With the hustle and bustle of moderns lives, sleep is not something that most give priority to. Sleep deprivation is associated with weight gain and metabolic issues. Science is looking at this link of this effect, trying to understand the connection between the sleep and metabolic pathways. Clinical studies are finding that little and poor quality of sleep, predicts the development of type 2 diabetes and obesity. Findings like these suggest that lack of sleep, effect issues in regulating your metabolism.
The evidence is growing, indicating that a good nights sleep is important for keeping healthy. Lack of sleep is contributing to metabolic disorders, cancers and cardiovascular diseases.
What is Metabolism?
Metabolism is a chemical reactions within the cells of you body that converts the food you eat, into energy. This energy is essential for your survival, it allows you to do everything from thinking, to growing, to healing. Here you can learn more about metabolism and foods to optimize it.
Regulating your Metabolism
Glucose and Insulin
The food you ingest travels through the digestive tract to be broken down. The process of breaking down food extracts the nutrients that your body needs to be absorbed into the blood stream.
Glucose is one of these nutrients. It is a simple sugar absorbed into the blood stream, creating a rise in blood sugar levels.
This rise in blood sugar levels, sends a signal to the pancreatic beta cells to secrete insulin. The role of insulin is to stabilize blood glucose levels. Glucose plays an especially important role in body tissues such as the liver and muscles.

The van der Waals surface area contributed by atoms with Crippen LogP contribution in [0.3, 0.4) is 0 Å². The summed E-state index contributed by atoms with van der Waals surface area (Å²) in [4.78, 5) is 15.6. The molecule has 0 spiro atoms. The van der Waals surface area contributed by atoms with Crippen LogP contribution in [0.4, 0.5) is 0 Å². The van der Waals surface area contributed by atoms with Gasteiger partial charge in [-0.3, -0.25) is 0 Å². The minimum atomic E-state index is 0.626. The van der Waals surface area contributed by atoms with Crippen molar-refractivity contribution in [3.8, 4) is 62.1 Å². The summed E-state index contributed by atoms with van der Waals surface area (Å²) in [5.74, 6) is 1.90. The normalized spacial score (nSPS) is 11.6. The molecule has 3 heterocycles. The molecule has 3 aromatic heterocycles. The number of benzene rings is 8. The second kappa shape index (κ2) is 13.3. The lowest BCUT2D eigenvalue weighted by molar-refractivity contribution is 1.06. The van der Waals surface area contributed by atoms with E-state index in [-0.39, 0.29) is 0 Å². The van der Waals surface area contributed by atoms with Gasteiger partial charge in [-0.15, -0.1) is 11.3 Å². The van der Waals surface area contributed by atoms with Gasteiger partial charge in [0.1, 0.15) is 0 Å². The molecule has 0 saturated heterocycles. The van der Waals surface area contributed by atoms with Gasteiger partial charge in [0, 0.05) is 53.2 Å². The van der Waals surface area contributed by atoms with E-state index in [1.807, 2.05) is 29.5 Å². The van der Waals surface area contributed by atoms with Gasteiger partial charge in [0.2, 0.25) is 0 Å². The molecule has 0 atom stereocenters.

Insulin resistance is the result of sleep deprivation. In this state, sugar cravings increase.
Leptin is a hormone responsible for reducing appetite. People who have short sleep often have reduced leptin levels. This means that lower leptin levels result in more appetite. This can often cause bad nutritional choice and late night snacking.
Melatonin, Sleep and Insulin
Melatonin, is a natural hormone key role to sleep regulation and an important link between the circadian rhythm and insulin.
Exposure to light suppresses the production of melatonin, and after falling asleep, within 5 hours, melatonin peaks. This regulates the sleep-wake cycle, by reducing body temperature and making you drowsy.
Melatonin plays an important role in inhibiting insulin secretion. This study compared women with high versus low melatonin secretion. The results found that women with lower melatonin were at double the risk of developing type 2 diabetes.
For years, the impact of sleep on weight loss has been overlooked. As a matter of fact, the focus of weight loss lay on working out and diet. Exercise and nutrition may set the stage for regulating metabolism, however many still struggle to see results. There is a natural correlation between your metabolism and circadian rhythm. Analyzing sleep must therefore be part of building the whole picture. By understanding the underlying mechanisms and hormones involved with a sleep and metabolism, novel weight-loss strategies can be established.